The document’s long length was one of the reasons for its success. The Declaration of Independence was short, which helped Jefferson to make his point quickly. The document was a success because it gave the audience what they needed to know about the new nation Jefferson wanted. Jefferson’s tone in this essay may have allowed him to breathe a bit more. Jefferson might not have been able to achieve anything had he approached the issue from a kneeling position. However, Jefferson’s decision to use a startling tone on his oppressors was successful. Jefferson’s firm tone makes it seem as though he is actually speaking. Jefferson’s declaration of independence, written in intricate language, conveys the intensity of his desire for freedom and self-determination.
The Cherokee Nation published The Cherokee Memorials a few decades after The Declaration of Independence. This document is a deliberate irony of The Declaration of Independence. The Declaration of Independence was written with the help and guidance of many people. This document was no different. The Cherokee Nation was being attacked by Andrew Jackson, and the Americans were treating them badly. This group of writers, who were adamant about their views, decided to take apart the old document that shaped our nation. The Cherokee did this in a way that is to be commended, as Thomas Jefferson harshly criticized the oppressors of his time, just as they did. The slanderous slanders that came from the American government caused many innocent people to suffer – they lost land, pride and lives.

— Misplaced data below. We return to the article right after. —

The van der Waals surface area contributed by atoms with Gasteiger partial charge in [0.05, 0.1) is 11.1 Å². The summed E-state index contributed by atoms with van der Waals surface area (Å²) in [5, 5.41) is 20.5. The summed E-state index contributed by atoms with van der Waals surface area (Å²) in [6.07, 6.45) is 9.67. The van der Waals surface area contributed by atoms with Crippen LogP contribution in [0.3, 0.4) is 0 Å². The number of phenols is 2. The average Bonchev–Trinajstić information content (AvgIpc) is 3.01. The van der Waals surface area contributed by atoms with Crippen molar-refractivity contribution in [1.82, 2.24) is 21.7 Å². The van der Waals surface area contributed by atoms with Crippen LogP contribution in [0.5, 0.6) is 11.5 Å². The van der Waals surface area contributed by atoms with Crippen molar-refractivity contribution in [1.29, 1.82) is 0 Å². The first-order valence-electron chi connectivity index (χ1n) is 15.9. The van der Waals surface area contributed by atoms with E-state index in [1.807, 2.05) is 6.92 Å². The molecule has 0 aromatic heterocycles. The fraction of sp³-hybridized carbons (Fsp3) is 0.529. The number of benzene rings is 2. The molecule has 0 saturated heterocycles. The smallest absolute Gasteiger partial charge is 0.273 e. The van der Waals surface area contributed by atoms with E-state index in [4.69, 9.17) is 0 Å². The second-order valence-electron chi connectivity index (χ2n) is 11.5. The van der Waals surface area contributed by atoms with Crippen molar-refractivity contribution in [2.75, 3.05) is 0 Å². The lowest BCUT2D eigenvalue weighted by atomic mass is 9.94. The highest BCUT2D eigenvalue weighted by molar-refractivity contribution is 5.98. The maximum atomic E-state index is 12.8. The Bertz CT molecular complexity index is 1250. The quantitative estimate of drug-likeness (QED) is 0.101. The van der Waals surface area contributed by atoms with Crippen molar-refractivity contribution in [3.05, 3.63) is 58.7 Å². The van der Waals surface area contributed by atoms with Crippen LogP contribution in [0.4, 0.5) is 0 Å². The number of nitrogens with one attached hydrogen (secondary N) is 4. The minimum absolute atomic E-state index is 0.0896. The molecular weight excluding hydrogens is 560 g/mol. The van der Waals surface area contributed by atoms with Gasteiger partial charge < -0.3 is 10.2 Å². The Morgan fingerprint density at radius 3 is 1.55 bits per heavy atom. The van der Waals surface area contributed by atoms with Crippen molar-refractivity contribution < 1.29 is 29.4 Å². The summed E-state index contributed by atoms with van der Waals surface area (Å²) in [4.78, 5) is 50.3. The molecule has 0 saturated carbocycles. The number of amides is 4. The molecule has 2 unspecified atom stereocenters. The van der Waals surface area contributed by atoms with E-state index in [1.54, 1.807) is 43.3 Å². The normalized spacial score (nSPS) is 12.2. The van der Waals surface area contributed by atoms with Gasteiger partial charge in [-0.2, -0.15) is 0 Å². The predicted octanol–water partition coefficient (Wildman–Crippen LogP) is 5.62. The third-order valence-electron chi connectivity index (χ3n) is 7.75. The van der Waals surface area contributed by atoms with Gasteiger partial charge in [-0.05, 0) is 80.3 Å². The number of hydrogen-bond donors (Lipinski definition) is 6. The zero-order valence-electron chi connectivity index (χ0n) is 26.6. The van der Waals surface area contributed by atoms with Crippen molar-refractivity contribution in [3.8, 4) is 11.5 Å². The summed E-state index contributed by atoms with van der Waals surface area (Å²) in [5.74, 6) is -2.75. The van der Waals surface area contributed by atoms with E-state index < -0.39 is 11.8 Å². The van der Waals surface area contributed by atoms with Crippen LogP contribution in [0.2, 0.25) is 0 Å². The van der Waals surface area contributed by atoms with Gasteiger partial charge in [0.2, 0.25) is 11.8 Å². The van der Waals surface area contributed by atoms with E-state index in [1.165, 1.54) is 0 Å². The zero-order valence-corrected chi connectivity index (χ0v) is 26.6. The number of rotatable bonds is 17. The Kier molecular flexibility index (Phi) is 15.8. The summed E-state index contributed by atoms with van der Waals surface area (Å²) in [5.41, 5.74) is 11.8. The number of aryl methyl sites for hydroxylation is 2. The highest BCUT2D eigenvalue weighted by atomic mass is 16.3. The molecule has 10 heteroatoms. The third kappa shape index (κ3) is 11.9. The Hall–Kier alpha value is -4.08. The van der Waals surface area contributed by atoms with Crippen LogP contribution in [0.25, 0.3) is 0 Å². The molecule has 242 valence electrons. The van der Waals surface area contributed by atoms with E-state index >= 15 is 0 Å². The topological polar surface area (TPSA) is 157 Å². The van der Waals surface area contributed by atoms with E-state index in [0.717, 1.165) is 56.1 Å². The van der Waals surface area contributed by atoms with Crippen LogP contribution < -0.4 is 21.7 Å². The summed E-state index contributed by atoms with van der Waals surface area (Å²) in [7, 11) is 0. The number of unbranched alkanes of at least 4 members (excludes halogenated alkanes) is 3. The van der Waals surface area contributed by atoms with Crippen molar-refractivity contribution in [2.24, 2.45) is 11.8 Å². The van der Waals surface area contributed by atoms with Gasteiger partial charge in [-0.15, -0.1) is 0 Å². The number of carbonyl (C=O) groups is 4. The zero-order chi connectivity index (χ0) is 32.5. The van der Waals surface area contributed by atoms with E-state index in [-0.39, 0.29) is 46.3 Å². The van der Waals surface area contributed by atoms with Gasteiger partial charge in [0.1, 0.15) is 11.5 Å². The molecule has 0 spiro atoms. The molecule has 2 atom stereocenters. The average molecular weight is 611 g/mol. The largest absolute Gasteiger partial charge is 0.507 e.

The American people were made aware of how serious the situation was by this document. It also, like Jefferson did, instilled a spirit of independence, self-reliance, as well as a distinguished sense of pride. The collective authors make their point by stating it with class, dignity, and pride. Jefferson also did this. By referring America to “our nation” and describing the Cherokee heritage of their people as “the Cherokee nations”, the Cherokees establish themselves against all odds. The small details that are placed at first in the document do not mean nothing. The Cherokees’ confidence in their own importance is evident from the fact that they declare it early on. This shows a level of confidence the American government was not aware existed. Thomas Jefferson and the Cherokees both mocked what may be the most powerful and important document of American history. The Cherokees’ written voice is also filled with a sense of confidence and power. Often, the oppressed minorities, like in this instance, the Cherokees act with an unexpected intensity. This publication showed that the American government viewed this group as dirt. Declarative statements are used to prove their point and officially authorize the denial of citizenship.